Coast Guard Monument Takes Flight
May 10, 2017
A long-proposed Coast Guard monument in downtown Traverse City could finally take flight pending approval from city commissioners and a final fundraising push.
The Traverse City Coast Guard City Committee hopes to install a 12-foot tall, freestanding statue of a stylized helicopter silhouette in the city’s Mini Park at the intersection of Grandview Parkway and East Front Street. The monument – which would include signage, lighting and surrounding landscaping – will act as “an acknowledgment of the men and women of the Coast Guard and recognition of our status as an official Coast Guard City,” says committee chair Stan Simons.
“Traverse City was named an official Coast Guard City by the U.S. Congress in 2010,” he says. “It’s a very high honor, very prestigious. Our community has embraced the Coast Guard, and we want to make sure we acknowledge their presence.”
The monument project dates back to 2013, when the Coast Guard committee held a contest among local high school arts students to submit proposed design sketches for a commemorative sculpture. An abstract helicopter design by Traverse City West Senior High School student Mallory Heiges was selected as the winning entry. Coast Guard committee members began working their way through city approval channels in the hopes of installing the sculpture in Mini Park. But the group hit a roadblock in 2014 when Parks and Recreation commissioners expressed concern about a lack of public awareness about the project or a cohesive city policy governing the approval and placement of public art.
Those discussions eventually led to the creation of the Traverse City Arts Commission, as well as a new city process for reviewing public artwork. “It slowed (the project) down, because along the way the city developed its new process for art projects and set up the arts commission, so we had to get in line and go through that process,” says committee vice-chair Steve Perdue. “But we’ve now done that successfully.”
Coast Guard committee members recently obtained endorsements for the project from both the city’s Arts and Parks and Recreation commissions. “(Our discussion) was very positive,” says Parks and Recreation commissioner Brooke DiGiacomo. “We were happy about it. We hope we can get that park updated and have that (monument) be the focal point of the park.”
Kathleen Kasdorf, who chairs the Arts Commission’s art selection panel, says her group’s feedback was also “very positive.”
“We had more questions about the landscaping around the piece than the piece itself, actually, which was nice,” Kasdorf says. “It’s been interesting to watch this go from a student pencil design to a mock-up for a final piece.”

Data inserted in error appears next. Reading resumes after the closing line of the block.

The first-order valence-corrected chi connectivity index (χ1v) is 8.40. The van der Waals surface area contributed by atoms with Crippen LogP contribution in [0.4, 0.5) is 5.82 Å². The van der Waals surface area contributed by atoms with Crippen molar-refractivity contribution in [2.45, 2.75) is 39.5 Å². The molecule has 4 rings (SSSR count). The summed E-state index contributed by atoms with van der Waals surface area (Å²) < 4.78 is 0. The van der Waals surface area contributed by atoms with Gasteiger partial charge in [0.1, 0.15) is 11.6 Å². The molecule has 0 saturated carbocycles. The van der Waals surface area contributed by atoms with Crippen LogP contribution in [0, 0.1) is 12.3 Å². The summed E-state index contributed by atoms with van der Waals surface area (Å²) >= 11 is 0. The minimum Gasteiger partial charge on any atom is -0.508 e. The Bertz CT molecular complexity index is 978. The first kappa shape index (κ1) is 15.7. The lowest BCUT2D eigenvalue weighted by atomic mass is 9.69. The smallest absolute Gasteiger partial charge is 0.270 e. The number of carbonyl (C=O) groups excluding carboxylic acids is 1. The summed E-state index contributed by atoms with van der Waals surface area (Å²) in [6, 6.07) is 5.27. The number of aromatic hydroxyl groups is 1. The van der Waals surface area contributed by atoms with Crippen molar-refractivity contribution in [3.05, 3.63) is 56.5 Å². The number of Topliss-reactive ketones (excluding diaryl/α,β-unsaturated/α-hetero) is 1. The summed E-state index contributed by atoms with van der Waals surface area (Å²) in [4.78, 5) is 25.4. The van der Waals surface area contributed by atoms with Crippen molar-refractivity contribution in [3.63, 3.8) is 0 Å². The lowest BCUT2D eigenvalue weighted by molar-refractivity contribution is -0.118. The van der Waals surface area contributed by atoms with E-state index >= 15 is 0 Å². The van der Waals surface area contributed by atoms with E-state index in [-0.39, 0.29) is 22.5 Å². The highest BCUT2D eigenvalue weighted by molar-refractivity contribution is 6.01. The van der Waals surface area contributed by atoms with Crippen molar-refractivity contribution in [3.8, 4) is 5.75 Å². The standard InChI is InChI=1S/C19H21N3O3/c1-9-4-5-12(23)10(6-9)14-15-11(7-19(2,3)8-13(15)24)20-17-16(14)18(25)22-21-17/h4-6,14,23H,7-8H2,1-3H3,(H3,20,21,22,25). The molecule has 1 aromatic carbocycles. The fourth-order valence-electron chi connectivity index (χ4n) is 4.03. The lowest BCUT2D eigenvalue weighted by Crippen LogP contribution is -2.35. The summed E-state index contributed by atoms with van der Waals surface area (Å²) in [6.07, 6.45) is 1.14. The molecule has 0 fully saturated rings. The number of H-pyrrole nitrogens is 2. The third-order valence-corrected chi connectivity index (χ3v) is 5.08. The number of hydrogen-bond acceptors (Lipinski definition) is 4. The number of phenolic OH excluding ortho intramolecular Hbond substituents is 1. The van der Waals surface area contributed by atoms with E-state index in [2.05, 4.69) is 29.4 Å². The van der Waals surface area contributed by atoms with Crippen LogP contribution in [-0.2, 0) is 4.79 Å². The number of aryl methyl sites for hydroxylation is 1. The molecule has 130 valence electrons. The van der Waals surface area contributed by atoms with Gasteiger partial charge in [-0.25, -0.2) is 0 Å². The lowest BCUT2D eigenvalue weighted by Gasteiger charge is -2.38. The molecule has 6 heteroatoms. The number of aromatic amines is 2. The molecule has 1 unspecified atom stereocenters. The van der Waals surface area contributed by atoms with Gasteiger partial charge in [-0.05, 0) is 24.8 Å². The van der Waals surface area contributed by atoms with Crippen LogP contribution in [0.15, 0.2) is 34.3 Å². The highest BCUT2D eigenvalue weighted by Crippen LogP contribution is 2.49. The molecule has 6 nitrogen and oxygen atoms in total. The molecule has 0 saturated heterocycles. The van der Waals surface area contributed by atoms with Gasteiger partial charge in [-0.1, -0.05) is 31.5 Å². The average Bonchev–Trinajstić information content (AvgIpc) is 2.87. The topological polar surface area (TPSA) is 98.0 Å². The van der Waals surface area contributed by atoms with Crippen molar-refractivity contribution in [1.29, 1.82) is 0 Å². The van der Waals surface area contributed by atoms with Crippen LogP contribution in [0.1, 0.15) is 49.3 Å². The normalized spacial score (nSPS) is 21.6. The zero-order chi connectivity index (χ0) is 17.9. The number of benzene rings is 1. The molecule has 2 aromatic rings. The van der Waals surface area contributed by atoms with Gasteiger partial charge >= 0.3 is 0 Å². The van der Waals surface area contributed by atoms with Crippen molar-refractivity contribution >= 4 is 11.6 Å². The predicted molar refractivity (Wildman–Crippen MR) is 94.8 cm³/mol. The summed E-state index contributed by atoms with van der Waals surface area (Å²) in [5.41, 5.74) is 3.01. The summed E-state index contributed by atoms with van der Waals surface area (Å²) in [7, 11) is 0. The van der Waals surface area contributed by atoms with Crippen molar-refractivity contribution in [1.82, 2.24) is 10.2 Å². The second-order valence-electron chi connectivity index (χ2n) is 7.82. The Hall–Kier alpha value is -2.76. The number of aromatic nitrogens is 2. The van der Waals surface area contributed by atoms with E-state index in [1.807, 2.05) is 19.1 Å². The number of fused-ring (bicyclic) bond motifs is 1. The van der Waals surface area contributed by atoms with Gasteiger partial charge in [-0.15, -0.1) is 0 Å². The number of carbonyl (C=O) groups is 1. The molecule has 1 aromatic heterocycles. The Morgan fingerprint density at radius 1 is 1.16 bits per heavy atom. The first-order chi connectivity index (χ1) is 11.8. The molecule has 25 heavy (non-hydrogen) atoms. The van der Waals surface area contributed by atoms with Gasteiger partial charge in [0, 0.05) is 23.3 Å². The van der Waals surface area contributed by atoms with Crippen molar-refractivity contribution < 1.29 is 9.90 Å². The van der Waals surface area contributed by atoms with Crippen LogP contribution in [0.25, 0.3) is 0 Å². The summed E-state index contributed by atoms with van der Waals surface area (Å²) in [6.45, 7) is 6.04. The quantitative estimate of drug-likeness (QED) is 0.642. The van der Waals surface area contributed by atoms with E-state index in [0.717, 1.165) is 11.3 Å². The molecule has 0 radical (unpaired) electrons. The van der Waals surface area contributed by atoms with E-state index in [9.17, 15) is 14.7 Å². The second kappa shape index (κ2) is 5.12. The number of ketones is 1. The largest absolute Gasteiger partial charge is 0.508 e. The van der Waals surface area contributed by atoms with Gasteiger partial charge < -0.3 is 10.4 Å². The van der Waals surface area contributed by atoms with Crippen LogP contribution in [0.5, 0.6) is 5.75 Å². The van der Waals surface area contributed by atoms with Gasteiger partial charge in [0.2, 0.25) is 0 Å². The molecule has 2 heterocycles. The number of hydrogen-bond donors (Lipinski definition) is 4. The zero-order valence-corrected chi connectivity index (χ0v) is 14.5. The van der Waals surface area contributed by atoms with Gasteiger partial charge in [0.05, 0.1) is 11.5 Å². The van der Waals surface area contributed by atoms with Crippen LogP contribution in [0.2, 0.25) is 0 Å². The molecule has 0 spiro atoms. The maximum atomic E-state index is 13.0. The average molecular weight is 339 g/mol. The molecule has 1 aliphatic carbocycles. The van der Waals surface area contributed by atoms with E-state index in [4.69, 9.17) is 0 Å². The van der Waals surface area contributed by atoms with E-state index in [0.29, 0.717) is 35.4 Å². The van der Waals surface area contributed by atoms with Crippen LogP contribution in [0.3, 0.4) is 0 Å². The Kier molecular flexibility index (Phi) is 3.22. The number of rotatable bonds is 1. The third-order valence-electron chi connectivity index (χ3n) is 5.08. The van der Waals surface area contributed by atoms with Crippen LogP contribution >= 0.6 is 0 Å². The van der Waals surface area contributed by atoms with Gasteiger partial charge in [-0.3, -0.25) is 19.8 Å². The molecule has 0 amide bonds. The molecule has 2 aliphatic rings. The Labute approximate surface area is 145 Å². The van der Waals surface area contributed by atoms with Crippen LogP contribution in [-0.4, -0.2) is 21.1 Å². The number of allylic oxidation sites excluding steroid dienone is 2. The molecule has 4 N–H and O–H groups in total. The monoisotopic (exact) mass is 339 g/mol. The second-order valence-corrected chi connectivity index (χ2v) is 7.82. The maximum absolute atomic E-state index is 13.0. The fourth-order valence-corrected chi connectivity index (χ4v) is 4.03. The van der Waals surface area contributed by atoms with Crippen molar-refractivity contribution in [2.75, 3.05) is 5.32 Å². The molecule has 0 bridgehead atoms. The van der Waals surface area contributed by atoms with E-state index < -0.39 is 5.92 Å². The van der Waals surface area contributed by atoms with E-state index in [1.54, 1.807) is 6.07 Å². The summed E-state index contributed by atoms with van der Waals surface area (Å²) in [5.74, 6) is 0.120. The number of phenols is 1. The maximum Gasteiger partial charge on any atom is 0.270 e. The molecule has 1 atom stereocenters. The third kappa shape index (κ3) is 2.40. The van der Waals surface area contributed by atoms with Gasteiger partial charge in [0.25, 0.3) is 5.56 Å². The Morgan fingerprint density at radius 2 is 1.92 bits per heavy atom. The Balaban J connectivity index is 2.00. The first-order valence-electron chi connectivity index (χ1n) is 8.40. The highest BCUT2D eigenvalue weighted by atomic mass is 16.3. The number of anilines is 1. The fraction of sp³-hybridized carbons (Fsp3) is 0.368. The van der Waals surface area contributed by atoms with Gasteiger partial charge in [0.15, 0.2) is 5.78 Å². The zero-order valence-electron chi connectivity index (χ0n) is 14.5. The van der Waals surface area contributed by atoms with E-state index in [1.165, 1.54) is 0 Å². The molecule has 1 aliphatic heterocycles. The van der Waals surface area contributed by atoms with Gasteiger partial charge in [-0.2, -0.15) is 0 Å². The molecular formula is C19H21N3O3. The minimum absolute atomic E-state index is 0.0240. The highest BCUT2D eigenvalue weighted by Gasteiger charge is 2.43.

Simons says the Coast Guard committee worked with Arts Commission members, engineers and the original artist to significantly update the design in recent months. “It’s a much more modern design now,” he says of the coated steel sculpture, which features a splash of Coast Guard orange and is surrounded by brick paver and stone and woodwork walls. “Beginning at the base and tapering up, there’s a 90-degree rib that gives it more structural integrity, and it has a more sweeping look now."
Total project costs – including the creation and installation of the monument and surrounding landscaping improvements – are estimated at $60,000. The monument will be 100 percent funded by private donations and grants, Perdue emphasizes, with no city dollars attached – though the monument will be gifted to the city once it’s complete. The Coast Guard committee has already raised $21,000 in grant funding from the Biederman Foundation and Rotary Charities, and recently applied for another $25,000 grant from Hagerty Cares. The National Cherry Festival has committed to helping with construction costs, according to Simons, and several private contributors have also pledged their financial support.
In terms of city approvals, the project’s last hurdle is a formal city staff review and then a vote of the city commission. “The staff is very aware of the project,” says City Clerk Benjamin Marentette. “So that review should be done before we take it to the city commission. My expectation is it would be in front of the city commission on June 5. That’s the target date.”
If approved, the project would then be bid out through the city’s request-for-proposals (RFP) process to solicit artist bids and finalize cost estimates. The Coast Guard committee is hopeful that, should the final fundraising push go as planned, the monument can be installed in spring 2018.
“It’s our mission (as a committee) to support and promote the Coast Guard,” says Perdue. “We’ve done small things along the way since we were created, like the Coast Guard signs along the highway and (appearances at) Friday Night Live. But this is our biggie. This is the anchor project…to show how much we appreciate and honor the service of these men and women."
Separately, a Coast Guard jet is still slated for display near the entrance to the Coast Guard station and the former airport terminal.
Tax-deductible donations to the Coast Guard monument can be made through the City Clerk’s office – care of the Coast Guard City Committee – at 400 Boardman Avenue, Traverse City MI, 49684.
Photo credit: Influence Design Forum